o Maximum fecundity(ability to give birth)
Multiple reproductive episodes
o Only some energy devoted
o Reproductive and growth=tree
o Reproductive and maintanence-mammals
Age at first reproduction
Early reproduction is favoured:
o If adult survival rate is low
Good chance of leaving some surviving offspring behind
o If animals do not grow larger with age
No need to spend energy to grow
o If larger size does not increase fecundity
Larger does not mean more fertile
Later reproduction is favoured:
o If mature adults survive older age
o If organism grow larger with age
o If larger organism have higher fecundity.
Models of Population growth
Exponential models: when population has unlimited growth
o In bacterial growth, bacteria reproduce by binary fission.
Population double in size each generation.
o Exponential model occurs in bacteria and prokaryotes
o o Exponential Growth model: in animals and plants where birth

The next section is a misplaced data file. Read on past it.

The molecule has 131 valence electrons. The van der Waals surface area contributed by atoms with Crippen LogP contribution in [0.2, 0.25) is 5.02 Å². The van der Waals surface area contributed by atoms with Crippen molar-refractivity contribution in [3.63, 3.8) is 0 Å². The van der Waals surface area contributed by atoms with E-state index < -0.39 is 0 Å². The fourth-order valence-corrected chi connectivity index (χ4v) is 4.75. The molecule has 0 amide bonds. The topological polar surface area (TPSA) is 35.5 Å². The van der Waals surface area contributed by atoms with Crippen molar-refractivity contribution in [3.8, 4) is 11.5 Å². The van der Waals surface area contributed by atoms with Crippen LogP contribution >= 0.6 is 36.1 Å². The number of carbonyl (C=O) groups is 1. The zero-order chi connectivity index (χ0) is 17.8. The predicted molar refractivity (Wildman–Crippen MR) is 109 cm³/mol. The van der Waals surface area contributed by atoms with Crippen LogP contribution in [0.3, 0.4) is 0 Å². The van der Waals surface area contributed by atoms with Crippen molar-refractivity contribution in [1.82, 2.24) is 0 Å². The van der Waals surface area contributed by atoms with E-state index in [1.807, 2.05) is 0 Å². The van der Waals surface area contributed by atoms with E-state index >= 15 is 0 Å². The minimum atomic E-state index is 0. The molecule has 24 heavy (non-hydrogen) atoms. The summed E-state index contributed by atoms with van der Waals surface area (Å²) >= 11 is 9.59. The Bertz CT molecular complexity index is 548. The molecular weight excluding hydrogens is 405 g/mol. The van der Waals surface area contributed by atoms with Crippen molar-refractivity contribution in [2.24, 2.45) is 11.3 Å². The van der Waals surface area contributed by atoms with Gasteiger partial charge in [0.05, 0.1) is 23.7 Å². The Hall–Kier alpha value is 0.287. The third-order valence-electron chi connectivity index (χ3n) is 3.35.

increase population, death decrease population. Limited
o ΔN=change in population size
o Δt=time period
o Exponential Growth model 2:unlimited population growth.
o By expressing per capita birth and death rate.
o R=per capita growth rate.
o Zero population growth ZPG: B=D.
when birth rate=death rate.
R is high for animals with short generation (sheep)
R is low for animals with long generation (human)
R is normally 0.4
Logistic model: when population has limited growth
o This is because of finite resource. There is a carrying
capacity-maximum number of individuals an environment can
o Includes effects of resource limitations (intraspecific
o Carrying capacity(K): maximum population size that